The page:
ELEMENTS OF HEALTHY SLEEP
There are five elements of healthy sleep for a baby. What does that mean? These five things are important in estabishing healthy sleep overall. Here they are:
- Sleep Duration--Night and Day: Weissbluth says sleep durations starts off biological, but as early as 6 weeks is influenced by parents. He says you can basically have a better behaved, happy child if you help maintain sleep needs. He says to respect child's need for sleep and don't interfere with the natural sleep process (page 16). I think most of us BW parents believe we impact sleep duration sooner than 6 weeks old--otherwise we wouldn't work so hard before then :)
- Naps: Weissbluth has lots of good info on naps here...so much that I will do an entire post on it rather than a short paragraph. Suffice it to say he talks about the importance of naps at great length.
- Sleep Consolidation: Starting on page 39. Consolidated sleep is sleep that is uninterrupted. Continuous. Ten hours of fragmented (aka disrupted) sleep is not the same as ten hours of consolidated sleep. All mothers know this well. Life with a newborn equals life of fragmented sleep. It is great to get 7 hours of sleep total in a night...better to get 7 hours of uninterrupted sleep in a night. When we don't get continuous sleep, we are less patient in the day. We can't focus well. We aren't very productive. Remember, babies are people, too. If you do better with continuous sleep, so does your little person. Weissbluth goes into detail about fragmentation, what causes it, what exactly fragmentation is, and points out that some are normal. When we talk about fragmentations and consolidation, we are talking about sleep quality. How well did you sleep. Sleep consolidation is not only important for night, it is important for day, too.Sleep consolidation is achieved by the person knowing how to fall back asleep on their own.We BW parents agree with the importance of sleep consolidation. That is why we shoot for continuous nighttime sleep. That is why we shoot for longer naps. That is also why we tend to drop the dreamfeed before going to a four hour schedule.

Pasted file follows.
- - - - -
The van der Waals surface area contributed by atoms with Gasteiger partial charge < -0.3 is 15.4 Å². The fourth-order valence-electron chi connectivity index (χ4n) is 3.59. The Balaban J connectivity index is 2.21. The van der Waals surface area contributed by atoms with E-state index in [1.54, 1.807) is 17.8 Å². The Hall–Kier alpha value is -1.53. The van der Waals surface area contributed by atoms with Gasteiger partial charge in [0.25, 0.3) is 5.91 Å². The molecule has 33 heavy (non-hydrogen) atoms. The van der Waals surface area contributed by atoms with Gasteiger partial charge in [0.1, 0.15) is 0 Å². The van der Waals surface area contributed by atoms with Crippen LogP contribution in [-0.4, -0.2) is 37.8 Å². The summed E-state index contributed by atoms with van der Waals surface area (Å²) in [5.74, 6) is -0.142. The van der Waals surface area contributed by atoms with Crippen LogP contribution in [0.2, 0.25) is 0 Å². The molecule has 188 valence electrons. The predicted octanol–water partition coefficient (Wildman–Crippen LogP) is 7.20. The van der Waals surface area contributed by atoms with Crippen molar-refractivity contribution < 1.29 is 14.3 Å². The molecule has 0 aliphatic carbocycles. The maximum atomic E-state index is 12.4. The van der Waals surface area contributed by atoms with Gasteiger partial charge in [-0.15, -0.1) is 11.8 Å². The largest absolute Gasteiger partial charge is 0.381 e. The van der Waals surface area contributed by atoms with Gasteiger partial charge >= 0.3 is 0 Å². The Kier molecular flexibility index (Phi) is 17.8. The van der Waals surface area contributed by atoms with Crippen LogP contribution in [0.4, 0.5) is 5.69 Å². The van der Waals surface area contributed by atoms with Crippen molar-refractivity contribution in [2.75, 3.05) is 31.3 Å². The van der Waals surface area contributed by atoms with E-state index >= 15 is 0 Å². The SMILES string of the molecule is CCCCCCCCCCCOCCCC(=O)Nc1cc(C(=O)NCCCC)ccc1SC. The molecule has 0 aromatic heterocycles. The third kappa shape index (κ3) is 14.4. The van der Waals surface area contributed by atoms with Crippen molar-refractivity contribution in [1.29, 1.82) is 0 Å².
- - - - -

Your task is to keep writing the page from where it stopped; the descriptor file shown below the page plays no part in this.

- Sleep Schedule--Timing of Sleep: This information is basically seeking out optimal waketime lengths. This is such a valuable section, I will devote a post to it rather than a paragraph.
- Sleep Regularity: This section discusses the importance of regular sleep. This means a regular bedtime (page 49). It isn't enough for your child to get 10-12 hours of sleep each night. It even isn't enough for him to get 12 hours of sleep every night. He needs a consistent bedtime. Weissbluth even says that a consistent bedtime that is too late is better than an inconsistent bedtime (page 50). Weissbluth does say that bedtime can vary by 30-60 minutes based on your observations of the child. How did naptimes go that day? How is behavior? How tired is your child? I would agree with a 30 minute sway in bedtime. I wouldn't make a 60 minute sway part of the norm. You can always have your off days. Try to stick to your 30 minute window as much as possible. I have discussed bedtime in the past and will link below.On interesting point about sleep regularity is Weissbluth says the natural biological sleep rhythm is on a 25 hour clock, not a 24 hour clock. He says most babies learn to time sleep rhythms to day and night. Others seem to get off every few weeks because of this 25 hour clock (page 55).
Weissbluth lists normal maturation points in sleep that babies go through. They are (page 14):
- 6 Weeks Old: Night sleep lengthens. This is in close range of the expected sleeping 7-8 hours by 7-8 weeks old for BW babies. For Baby Whisperer babies, Hogg says babies are sleeping about 6 hours around this age.
- 12-16 Weeks Old: Daytime sleep regularizes. This is around 3-4 months old. I have found this to be true of my children; naps seem to be a lot more predictable around this age.
- 9 Months Old: Disappearance of night wakings for feedings and baby drops third nap. I am happy to say my kids all slept through without eating long before 9 months old. As for dropping the third nap, Babywise says 8 months is average (though that means some are younger and some are older). All of my children have been older when dropping the third nap.
- 12-21 Months Old: Drops morning nap. Babywise says this happens between 14-22 months, so it is a pretty similar time range.
- 3-4 Years Old: Afternoon nap less common. I have found this to be true.